Proper exposure in digital cinematography is highly dependent on lookup tables and other camera settings, and should be evaluated with a waveform monitor
In practice, figuring out the aperture squared over the shutter time is relatively straightforward. For instance, at f/2 and 1/48, the aperture squared is 4, and the shutter time is 1÷48, or roughly 0.0208. Working this out, we get 4÷0.0208=192. The binary logarithm of 192 is something we pretty much have to use a calculator to do, and it's about 7.58. This agrees with EV charts which give us EV 7 for 1/30 at f/2 and EV 8 for 1/60 at f/2. We'd expect to be between the two with our oddball 1/48 motion-picture shutter speed.
A brief trick: many calculators won't do binary logarithms directly, but the natural logarithm of a number divided by the natural logarithm of 2 is handily equal to the binary logarithm of that number.
Because numbers in photography are often slightly rounded off or adjusted, it doesn't always work out too cleanly even if we work on stills shutter speeds. Let's do 1/60 at f/2, which we calculate as log2(22÷(1/60)). Most charts give EV 8 for this combination. In reality, it works out to 7.907 or so. The reason for this is that shutter speeds aren't quite perfect one-stop sequences. Usually, cameras offer shutter speeds of 1s, 1/2s, 1/4s, and 1/8s, but then jump to 1/15s, which should really be 1/16 if we expect the exposure time to reduce by half for each step. The shutter speed nearest 1/60 should really be 1/64. Work it out for 1/64, and we find that the aperture squared divided by the shutter speed works out to 4÷(1/64) or 256. As any software engineer knows, the binary logarithm of 256 is exactly 8, since 28 = 256.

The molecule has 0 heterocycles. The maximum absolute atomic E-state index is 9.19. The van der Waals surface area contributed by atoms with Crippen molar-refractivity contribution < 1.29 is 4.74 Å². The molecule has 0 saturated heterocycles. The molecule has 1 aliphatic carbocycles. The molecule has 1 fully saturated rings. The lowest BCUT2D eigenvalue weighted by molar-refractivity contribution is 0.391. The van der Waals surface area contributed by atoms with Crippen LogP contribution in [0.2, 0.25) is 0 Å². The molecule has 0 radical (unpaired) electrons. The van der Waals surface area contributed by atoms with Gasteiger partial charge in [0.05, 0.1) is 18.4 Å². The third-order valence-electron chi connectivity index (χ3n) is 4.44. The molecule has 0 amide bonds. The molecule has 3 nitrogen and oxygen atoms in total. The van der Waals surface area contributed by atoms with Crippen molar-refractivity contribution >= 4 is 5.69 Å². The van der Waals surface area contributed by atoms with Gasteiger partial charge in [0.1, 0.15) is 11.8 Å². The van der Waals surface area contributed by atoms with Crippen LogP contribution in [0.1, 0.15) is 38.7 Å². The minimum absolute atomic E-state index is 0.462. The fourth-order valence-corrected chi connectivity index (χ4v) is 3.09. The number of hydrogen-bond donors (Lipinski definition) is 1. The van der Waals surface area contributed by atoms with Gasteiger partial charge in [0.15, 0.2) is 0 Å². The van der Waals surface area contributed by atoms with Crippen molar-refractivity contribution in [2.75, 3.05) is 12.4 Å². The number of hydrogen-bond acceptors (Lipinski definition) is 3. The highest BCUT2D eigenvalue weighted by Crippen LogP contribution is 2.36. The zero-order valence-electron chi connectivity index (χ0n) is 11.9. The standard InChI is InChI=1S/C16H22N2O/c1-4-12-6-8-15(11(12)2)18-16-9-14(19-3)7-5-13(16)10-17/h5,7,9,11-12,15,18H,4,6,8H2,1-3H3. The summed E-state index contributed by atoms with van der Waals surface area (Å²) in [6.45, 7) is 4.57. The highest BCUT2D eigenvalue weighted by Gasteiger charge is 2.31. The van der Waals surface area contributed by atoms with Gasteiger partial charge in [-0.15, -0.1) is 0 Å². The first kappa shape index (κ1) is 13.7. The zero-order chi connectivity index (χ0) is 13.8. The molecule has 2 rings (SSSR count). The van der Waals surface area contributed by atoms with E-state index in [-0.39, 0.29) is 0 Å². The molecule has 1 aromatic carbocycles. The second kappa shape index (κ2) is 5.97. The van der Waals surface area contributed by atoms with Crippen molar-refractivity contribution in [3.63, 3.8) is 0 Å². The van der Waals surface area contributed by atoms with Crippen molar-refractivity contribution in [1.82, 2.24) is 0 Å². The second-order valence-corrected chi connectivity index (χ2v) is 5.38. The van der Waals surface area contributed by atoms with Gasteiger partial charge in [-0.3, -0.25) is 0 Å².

The Sekonic C-700R, and most light meters, can give a raw light level reading in lux
To work out how much light would be required to expose properly at a given EV, we need to know one more thing: the sensitivity of the film or sensor. Relationships between exposure values and raw light levels in lux are often given with the assumption of ISO 100, which is a low sensitivity in modern film and TV practice. For a reasonable exposure at ISO 100 and a shutter speed and aperture leading to EV 8, about 640 lux is required. This is very much dependent on what “reasonable exposure” means and the mathematics use a meter calibration constant, called C for incident light, which is determined entirely empirically by having a lot of people look at photos and opine on which one is correctly exposed. C is usually around 330, and the exposure value which would be correctly exposed at a given ISO can be calculated: it's the binary logarithm of the light level in lux multiplied by the ISO, divided by C. So, if we measure – say – 1000 lux and we're shooting at ISO 100, the exposure value is the binary logarithm of 1000×100÷330, or about 303, for an EV of 8.2. Various online calculators (and in fact light meters too) will give answers nearby depending on the value of C they prefer.
Practically speaking, it's worth keeping two main things in mind:
The exposure value of a camera setup is the binary logarithm of the aperture squared over the shutter time in seconds. For 1/48s at f/2.8, calculate log2(2.82÷(1/48)), giving 8.56. On a calculator:
2.8 x2 ÷ (1 ÷ 48) = ln ÷ 2 ln = 8.56...
To achieve proper exposure in light of a given brightness, required exposure value is the binary logarithm of lux multiplied by ISO over 330. For 1000 lux and 100 ISO, calculate log2(1000×100÷330), giving 8.2. On a calculator:
1000 × 100 ÷ 330 = ln / 2 ln = 8.24...
Thus, 1000 lux is just under a third of a stop overexposed at f/2.8 and 1/48s at 100 ISO.
This is why most people carry photo data books with charts for this stuff, and why we give measurements in lux when evaluating lighting – it's easier than giving numbers for every possible camera setup.